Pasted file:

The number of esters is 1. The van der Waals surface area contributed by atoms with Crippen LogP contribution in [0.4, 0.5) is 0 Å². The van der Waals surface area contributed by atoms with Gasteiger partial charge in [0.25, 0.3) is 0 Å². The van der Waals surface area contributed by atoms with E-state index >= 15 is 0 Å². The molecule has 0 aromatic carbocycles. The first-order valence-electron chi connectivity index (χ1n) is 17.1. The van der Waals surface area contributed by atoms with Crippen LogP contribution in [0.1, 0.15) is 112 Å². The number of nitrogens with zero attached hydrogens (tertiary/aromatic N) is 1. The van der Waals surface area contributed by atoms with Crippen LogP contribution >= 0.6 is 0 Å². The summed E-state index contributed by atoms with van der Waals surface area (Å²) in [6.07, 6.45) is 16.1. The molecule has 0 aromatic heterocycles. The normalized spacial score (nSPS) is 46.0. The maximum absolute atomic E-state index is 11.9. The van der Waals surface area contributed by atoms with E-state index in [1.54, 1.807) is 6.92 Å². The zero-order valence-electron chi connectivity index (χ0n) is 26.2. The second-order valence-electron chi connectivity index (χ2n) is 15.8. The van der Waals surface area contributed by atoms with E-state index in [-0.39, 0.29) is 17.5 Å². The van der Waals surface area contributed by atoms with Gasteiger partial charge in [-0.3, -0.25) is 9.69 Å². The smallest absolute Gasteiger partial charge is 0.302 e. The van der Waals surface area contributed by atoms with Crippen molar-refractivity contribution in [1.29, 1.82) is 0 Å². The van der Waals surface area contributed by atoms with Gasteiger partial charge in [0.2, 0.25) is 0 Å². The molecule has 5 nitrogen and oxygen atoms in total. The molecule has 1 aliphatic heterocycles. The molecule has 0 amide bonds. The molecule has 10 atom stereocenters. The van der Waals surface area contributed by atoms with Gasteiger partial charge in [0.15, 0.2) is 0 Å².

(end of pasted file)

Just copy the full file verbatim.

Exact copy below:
The number of esters is 1. The van der Waals surface area contributed by atoms with Crippen LogP contribution in [0.4, 0.5) is 0 Å². The van der Waals surface area contributed by atoms with Gasteiger partial charge in [0.25, 0.3) is 0 Å². The van der Waals surface area contributed by atoms with E-state index >= 15 is 0 Å². The molecule has 0 aromatic carbocycles. The first-order valence-electron chi connectivity index (χ1n) is 17.1. The van der Waals surface area contributed by atoms with Crippen LogP contribution in [0.1, 0.15) is 112 Å². The number of nitrogens with zero attached hydrogens (tertiary/aromatic N) is 1. The van der Waals surface area contributed by atoms with Crippen LogP contribution >= 0.6 is 0 Å². The summed E-state index contributed by atoms with van der Waals surface area (Å²) in [6.07, 6.45) is 16.1. The molecule has 0 aromatic heterocycles. The normalized spacial score (nSPS) is 46.0. The maximum absolute atomic E-state index is 11.9. The van der Waals surface area contributed by atoms with E-state index in [1.54, 1.807) is 6.92 Å². The zero-order valence-electron chi connectivity index (χ0n) is 26.2. The second-order valence-electron chi connectivity index (χ2n) is 15.8. The van der Waals surface area contributed by atoms with E-state index in [-0.39, 0.29) is 17.5 Å². The van der Waals surface area contributed by atoms with Gasteiger partial charge in [-0.3, -0.25) is 9.69 Å². The smallest absolute Gasteiger partial charge is 0.302 e. The van der Waals surface area contributed by atoms with Crippen molar-refractivity contribution in [1.29, 1.82) is 0 Å². The van der Waals surface area contributed by atoms with Gasteiger partial charge in [0.2, 0.25) is 0 Å². The molecule has 5 nitrogen and oxygen atoms in total. The molecule has 1 aliphatic heterocycles. The molecule has 0 amide bonds. The molecule has 10 atom stereocenters. The van der Waals surface area contributed by atoms with Gasteiger partial charge in [0.15, 0.2) is 0 Å².